4

Quarks, the constituents of hadrons/mesons, interact via the strong, weak and electromagnetic force. So hadrons/mesons do interact via all this forces, too. Even if the total net-carge is zero. Take for instance the neutron, which has zero electric charge. Still it has a magnetic moment which gives rise to electromagnetic interactions. It can also decay via ...


4

Charged hadrons, and neutral hadrons with nonzero magnetic moment, interact electromagnetically. A spinless, neutral hadron would not couple to the electromagnetic field at tree level, but the most obvious example of such a particle is the $\pi^0$, which decays electromagnetically to two photons. All particles with flavor participate in the weak ...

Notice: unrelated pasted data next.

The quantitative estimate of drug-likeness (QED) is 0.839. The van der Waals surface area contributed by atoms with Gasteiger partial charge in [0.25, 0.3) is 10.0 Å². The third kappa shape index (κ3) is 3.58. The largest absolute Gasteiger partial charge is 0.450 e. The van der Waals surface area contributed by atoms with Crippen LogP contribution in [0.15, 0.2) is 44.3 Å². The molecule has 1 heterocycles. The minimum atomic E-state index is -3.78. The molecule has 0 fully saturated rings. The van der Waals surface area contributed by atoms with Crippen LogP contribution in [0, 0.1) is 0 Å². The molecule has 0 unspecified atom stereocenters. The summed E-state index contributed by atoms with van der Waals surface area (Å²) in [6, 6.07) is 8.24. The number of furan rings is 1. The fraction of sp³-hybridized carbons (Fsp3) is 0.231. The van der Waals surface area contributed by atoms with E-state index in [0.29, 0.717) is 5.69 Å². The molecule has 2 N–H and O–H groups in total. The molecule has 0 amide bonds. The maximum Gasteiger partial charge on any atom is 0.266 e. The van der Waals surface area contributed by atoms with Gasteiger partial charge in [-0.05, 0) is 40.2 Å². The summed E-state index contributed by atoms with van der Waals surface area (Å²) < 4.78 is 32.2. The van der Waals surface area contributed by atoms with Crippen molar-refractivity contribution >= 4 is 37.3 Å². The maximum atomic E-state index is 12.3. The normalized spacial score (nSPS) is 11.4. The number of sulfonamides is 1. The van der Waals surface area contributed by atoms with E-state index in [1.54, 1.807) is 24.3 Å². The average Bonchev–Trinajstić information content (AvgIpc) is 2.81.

4

Energy is never created nor destroyed, and to say "X is converted into energy" is just meaningless. We don't convert things distinct from energy into energy, all we ever do is convert one form of energy into another. The badly posed question from your book probably intends to ask why we cannot convert the mass energy that any chunk of matter contains as per ...


3

The same kinds of things that happen when an electron collides with a proton. Electrons (both matter and antimatter) being leptons and (anti-)protons being baryons there is no annihilation issue, so this is primarily an electromagnetic scattering event (with a small admixture of weak scattering which will be just slightly different). In principle such an ...


3

Here is a nice late-undergrad or early-grad-school lab report on the determination of spin states in nuclear decays. The references to that paper (from 1940 and 1950) are relatively accessible, too. As your pullquote says, you get $J^{PC}$ from measuring angular correlations. If a particle at rest decays into two daughters, the angular correlation is ...